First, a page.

Ocean Currents – Southern Ocean

Ocean Currents – Southern Ocean

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There is a layer of plant life which lives at the surface of ocean and which the entire ocean ecosystem depends upon. Now this plant life feeds on nutrients and the nutrients routinely sink to the bottom of the ocean. One of the mysteries of science is how do those nutrients get back to the surface of the ocean? I’m Jim Metzner, and this is the Pulse of the Planet.

ambience: ocean

“We have this layer at the top where the light comes, and then we have the barrier layer, and then we have the deep ocean. And the problem is that we need to bring nutrients back up from the deep ocean through the barrier layer into the surface.”

Jorge Sarmiento is a professor at Princeton University.

“What we found out was that the pathway for a very large fraction of the nutrients to get back up into the barrier layer is actually completely in a different part of the ocean. It’s that huge band of ocean that circles around the Antarctic called the southern ocean. This is an area where the surface waters are very, very dense. And it’s quite easy for the deep waters, which are also dense, to come all the way to the surface. And so this is a place where all those rich nutrients that have been getting broken down and dissolved again by bacteria, come right up to the surface.

So the nutrients go into the deep waters below the barrier layer everywhere in the world. Then those nutrients are transported towards the south. And around the Antarctic the circulation of the ocean is such that these nutrients are brought up to the surface and then they’re transported towards the north.

This source of nutrients from the southern ocean controls about three-quarters of the oceanic biological productivity outside the southern ocean. So it’s a massive, massive supply of nutrients that’s absolutely critical to biological productivity in the rest of the world ocean.”

We’ll hear more about the dynamics of the ocean in future programs. Pulse of the Planet is made possible by the National Science Foundation.

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Ocean Currents - Southern Ocean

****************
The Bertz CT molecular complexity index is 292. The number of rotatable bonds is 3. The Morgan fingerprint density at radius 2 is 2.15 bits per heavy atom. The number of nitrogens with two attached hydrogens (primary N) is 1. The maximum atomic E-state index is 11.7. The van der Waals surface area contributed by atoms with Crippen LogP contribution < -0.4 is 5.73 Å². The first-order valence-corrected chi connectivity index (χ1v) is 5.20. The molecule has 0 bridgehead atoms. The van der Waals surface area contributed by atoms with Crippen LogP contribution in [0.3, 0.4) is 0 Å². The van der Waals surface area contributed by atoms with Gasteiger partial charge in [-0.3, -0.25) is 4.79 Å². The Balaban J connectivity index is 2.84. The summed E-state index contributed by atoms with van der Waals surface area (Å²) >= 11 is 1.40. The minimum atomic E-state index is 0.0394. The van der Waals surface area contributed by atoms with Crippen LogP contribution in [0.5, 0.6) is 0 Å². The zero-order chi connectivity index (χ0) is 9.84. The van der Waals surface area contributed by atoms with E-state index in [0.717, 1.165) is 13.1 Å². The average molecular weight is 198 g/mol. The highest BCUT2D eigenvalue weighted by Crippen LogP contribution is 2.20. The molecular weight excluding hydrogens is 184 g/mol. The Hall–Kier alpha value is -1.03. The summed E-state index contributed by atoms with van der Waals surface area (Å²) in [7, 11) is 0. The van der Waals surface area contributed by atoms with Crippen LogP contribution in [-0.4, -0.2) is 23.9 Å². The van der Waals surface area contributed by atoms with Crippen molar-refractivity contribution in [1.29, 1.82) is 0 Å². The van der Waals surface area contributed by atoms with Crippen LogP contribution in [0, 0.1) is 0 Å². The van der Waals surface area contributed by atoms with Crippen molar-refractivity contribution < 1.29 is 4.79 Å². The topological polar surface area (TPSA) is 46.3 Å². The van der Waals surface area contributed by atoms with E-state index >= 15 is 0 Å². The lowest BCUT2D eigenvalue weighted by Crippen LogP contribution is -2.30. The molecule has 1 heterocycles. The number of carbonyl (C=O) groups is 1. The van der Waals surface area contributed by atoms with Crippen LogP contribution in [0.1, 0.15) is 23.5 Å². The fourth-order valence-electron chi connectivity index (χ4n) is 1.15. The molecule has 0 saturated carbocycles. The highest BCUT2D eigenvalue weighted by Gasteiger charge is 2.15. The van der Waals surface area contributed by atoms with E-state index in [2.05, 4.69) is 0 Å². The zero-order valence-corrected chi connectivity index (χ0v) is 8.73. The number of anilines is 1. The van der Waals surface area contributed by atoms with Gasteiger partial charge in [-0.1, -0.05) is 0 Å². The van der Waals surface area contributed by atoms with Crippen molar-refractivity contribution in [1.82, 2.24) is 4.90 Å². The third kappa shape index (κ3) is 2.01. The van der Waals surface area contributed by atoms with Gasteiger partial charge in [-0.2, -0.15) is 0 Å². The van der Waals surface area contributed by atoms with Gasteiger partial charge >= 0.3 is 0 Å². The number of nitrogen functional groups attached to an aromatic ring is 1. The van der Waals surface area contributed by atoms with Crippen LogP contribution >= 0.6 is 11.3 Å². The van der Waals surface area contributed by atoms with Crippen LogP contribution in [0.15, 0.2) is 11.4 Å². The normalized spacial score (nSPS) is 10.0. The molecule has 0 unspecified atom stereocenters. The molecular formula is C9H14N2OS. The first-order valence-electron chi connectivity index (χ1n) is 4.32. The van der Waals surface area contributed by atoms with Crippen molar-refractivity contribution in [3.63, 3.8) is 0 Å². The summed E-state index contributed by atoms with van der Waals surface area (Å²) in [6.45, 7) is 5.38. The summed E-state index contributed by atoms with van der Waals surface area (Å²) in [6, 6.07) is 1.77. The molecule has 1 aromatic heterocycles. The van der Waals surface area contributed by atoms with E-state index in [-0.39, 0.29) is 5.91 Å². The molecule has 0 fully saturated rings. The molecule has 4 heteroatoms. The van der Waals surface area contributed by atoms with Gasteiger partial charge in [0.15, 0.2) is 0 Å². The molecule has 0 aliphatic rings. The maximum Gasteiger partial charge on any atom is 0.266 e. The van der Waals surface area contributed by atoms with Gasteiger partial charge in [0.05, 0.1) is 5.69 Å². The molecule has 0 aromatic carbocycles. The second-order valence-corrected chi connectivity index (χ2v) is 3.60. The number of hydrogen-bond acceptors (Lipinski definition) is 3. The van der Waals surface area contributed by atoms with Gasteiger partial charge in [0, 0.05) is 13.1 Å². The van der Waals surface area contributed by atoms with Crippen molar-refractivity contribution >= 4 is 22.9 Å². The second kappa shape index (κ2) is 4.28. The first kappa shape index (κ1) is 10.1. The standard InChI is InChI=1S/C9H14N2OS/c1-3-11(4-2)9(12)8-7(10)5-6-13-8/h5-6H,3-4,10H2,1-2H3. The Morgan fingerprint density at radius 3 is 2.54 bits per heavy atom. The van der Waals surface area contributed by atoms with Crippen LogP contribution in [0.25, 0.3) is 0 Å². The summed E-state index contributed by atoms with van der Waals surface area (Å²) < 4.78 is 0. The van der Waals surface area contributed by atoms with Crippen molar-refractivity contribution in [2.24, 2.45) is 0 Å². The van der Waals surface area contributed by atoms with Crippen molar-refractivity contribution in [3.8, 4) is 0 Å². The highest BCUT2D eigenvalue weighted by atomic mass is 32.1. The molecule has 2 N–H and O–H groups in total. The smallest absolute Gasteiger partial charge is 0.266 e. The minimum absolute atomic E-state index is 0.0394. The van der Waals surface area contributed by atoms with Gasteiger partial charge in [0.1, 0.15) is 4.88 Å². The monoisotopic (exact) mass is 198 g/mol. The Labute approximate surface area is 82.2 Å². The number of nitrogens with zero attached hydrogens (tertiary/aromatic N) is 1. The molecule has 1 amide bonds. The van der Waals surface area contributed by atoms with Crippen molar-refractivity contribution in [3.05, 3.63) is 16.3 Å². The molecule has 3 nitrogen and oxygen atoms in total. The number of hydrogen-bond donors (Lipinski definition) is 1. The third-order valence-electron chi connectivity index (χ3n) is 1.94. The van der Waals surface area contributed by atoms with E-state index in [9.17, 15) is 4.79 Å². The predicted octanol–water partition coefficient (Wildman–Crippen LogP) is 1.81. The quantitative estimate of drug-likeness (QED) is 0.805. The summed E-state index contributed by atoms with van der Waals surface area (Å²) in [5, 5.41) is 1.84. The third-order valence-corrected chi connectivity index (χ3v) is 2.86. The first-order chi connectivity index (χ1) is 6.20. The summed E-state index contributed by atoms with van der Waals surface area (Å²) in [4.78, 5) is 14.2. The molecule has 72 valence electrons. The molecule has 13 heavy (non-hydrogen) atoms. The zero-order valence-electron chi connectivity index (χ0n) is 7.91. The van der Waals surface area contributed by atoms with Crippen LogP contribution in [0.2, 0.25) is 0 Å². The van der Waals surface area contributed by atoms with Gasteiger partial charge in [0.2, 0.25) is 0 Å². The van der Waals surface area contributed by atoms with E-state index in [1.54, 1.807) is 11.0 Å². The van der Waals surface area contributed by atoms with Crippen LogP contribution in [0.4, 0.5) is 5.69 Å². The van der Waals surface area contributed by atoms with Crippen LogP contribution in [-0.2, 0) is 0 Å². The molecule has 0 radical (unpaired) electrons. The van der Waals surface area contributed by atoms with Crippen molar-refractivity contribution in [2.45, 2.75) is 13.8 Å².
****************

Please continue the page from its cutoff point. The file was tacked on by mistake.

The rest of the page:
One of the mysteries of science is how do sinking nutrients get back to the surface of the ocean?
Air Date:06/14/2004
Scientist:
Transcript:

Ocean Currents - Southern Ocean

music

There is a layer of plant life which lives at the surface of ocean and which the entire ocean ecosystem depends upon. Now this plant life feeds on nutrients and the nutrients routinely sink to the bottom of the ocean. One of the mysteries of science is how do those nutrients get back to the surface of the ocean? I'm Jim Metzner, and this is the Pulse of the Planet.

ambience: ocean

"We have this layer at the top where the light comes, and then we have the barrier layer, and then we have the deep ocean. And the problem is that we need to bring nutrients back up from the deep ocean through the barrier layer into the surface."

Jorge Sarmiento is a professor at Princeton University.

"What we found out was that the pathway for a very large fraction of the nutrients to get back up into the barrier layer is actually completely in a different part of the ocean. It’s that huge band of ocean that circles around the Antarctic called the southern ocean. This is an area where the surface waters are very, very dense. And it’s quite easy for the deep waters, which are also dense, to come all the way to the surface. And so this is a place where all those rich nutrients that have been getting broken down and dissolved again by bacteria, come right up to the surface.

So the nutrients go into the deep waters below the barrier layer everywhere in the world. Then those nutrients are transported towards the south. And around the Antarctic the circulation of the ocean is such that these nutrients are brought up to the surface and then they're transported towards the north.

This source of nutrients from the southern ocean controls about three-quarters of the oceanic biological productivity outside the southern ocean. So it’s a massive, massive supply of nutrients that’s absolutely critical to biological productivity in the rest of the world ocean."

We'll hear more about the dynamics of the ocean in future programs. Pulse of the Planet is made possible by the National Science Foundation.

music